Festival showcases Israeli culture

IsraelFest was an exploration of Israeli culture featuring food, music, artwork and a camel

ns-Israelfest-CourtesyTaliaSion

Organizers of the event said IsraelFest was a way for students to gain exposure to Israeli culture and included food, music, dance, artwork and a live camel.

Courtesy of Talia Sion

Members of the Jewish community at the University gathered on Lambeth Field Friday afternoon for IsraelFest, a celebration of Israeli culture. The event was co-hosted by the Jewish Leadership Council, Hoos for Israel and the Brody Jewish Center and included food, music, dance, artwork and a live camel.

Truman Brody-Boyd, a third-year in the College of Arts and Sciences, was recently elected incoming chair of the Jewish Leadership Council. He explained some of the features of the event.

“We have an international group called Artists for Israel here, and they’re helping people spray paint and graffiti their own t-shirts that they can keep after the event,” Brody-Boyd said. “If you go around to the tables, there [are] displays from different organizations that are saying their part about Israel and why they find it valuable and why they identify with it.” 

Brody-Boyd helped organize IsraelFest, as well as some of the other activities that the Jewish Leadership Council has hosted this week as a part of Israel Week — a week-long celebration of Israel and Israeli culture. 

“Last year we just did IsraelFest, but this year we wanted to go bigger, so we did an entire week called Israel Week,” Brody-Boyd said.

Israel Week kicked off Monday with a hummus bar on the Lawn. Talia Sion, a fourth-year Nursing student and the outgoing chair of the Jewish Leadership Council, said that Israel Week events also included a memorial service Tuesday and a guest speaker Thursday.

“Tuesday night we had a Yom Hazikaron service, which is Israeli Memorial Day, and we had a forty-five minute service to honor those lives lost fighting for Israel’s independence,” Sion said. “Last night, we had the first Arab-Israeli Rhodes Scholar, Lian Najami, she spoke on what it’s like to be an Arab-Muslim woman in Israel and the intersectionality of her different identities.”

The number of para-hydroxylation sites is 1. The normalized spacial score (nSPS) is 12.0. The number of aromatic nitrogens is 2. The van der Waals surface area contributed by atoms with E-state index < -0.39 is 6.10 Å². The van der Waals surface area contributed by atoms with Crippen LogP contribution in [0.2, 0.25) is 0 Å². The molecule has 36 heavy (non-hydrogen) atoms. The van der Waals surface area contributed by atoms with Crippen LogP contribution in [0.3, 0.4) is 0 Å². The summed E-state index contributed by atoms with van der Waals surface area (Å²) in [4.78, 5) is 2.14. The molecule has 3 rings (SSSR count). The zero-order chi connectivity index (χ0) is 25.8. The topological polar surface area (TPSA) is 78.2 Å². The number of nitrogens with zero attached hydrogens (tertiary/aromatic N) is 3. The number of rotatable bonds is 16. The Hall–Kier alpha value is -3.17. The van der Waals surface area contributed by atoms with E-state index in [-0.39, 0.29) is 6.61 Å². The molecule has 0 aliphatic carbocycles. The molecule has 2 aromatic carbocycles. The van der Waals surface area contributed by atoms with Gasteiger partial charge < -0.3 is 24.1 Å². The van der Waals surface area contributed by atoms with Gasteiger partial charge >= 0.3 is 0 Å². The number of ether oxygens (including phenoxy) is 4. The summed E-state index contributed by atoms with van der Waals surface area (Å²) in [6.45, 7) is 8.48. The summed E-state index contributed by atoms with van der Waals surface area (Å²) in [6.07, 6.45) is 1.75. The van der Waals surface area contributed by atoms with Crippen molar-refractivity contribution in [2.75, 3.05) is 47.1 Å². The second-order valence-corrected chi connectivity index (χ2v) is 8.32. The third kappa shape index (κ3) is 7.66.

Adam Cooper, a first-year College student and the incoming president of Hoos for Israel, also helped organize IsraelFest. He said that the events of Israel Week coincide with the 70th anniversary of Israel’s independence this year. 

“The whole event is all about celebrating the culture of Israel and celebrating Israeli Independence Day … actually Israel is 70 years old this year,” Cooper said. “Everything here is all about celebrating what Israel’s about, the incredible things that Israel has done for the world, and the incredible things going on in Israel today.” 

However, Brody-Boyd said that IsraelFest was not meant to be a political event. Rather, the gathering was a way for students to gain exposure to Israeli culture. 

“All of Israel week is meant to engage people with different aspects of Israeli culture,” Brody-Boyd said. “It’s not so much focused on the political situation there. This is more just about the culture and the people and trying to engage people in some way with Israeli culture.” 

Sion added that IsraelFest was primarily a way to share the experience of Israelis with the University community. 

“A lot of people don’t know much about Israeli culture, so our goal is to showcase that a little, whether it’s the type of food we’re serving, the graffiti art t-shirts, dead sea mud products, the plant-a-seed station, just to take back little pieces of Israeli culture,” Sion said. 

Clara Sophia Camber, a second-year College student and the outgoing community chair of the Jewish Leadership Council, reiterated that IsraelFest was a cultural event, not a political one. 

“I think for a lot of Jewish people — this is just my perception, but I think a lot of people feel this way — the word Israel, its connection to a nation-state is so much newer in our tradition and our history than the thousands of years before when Israel was used to define the Jewish people, the children of Israel, the children of Jacob,” Camber said. “So it’s more of a peoplehood, less about the politics of a nation-state.” 

Fourth-year Nursing student Kaileigh Palmer was one of the attendees at IsraelFest. Though not Jewish herself, Palmer said that she was glad she came to the event. 

“I came here hoping to learn something and meet new people,” Palmer said. “And, I really wanted to meet a camel.” 

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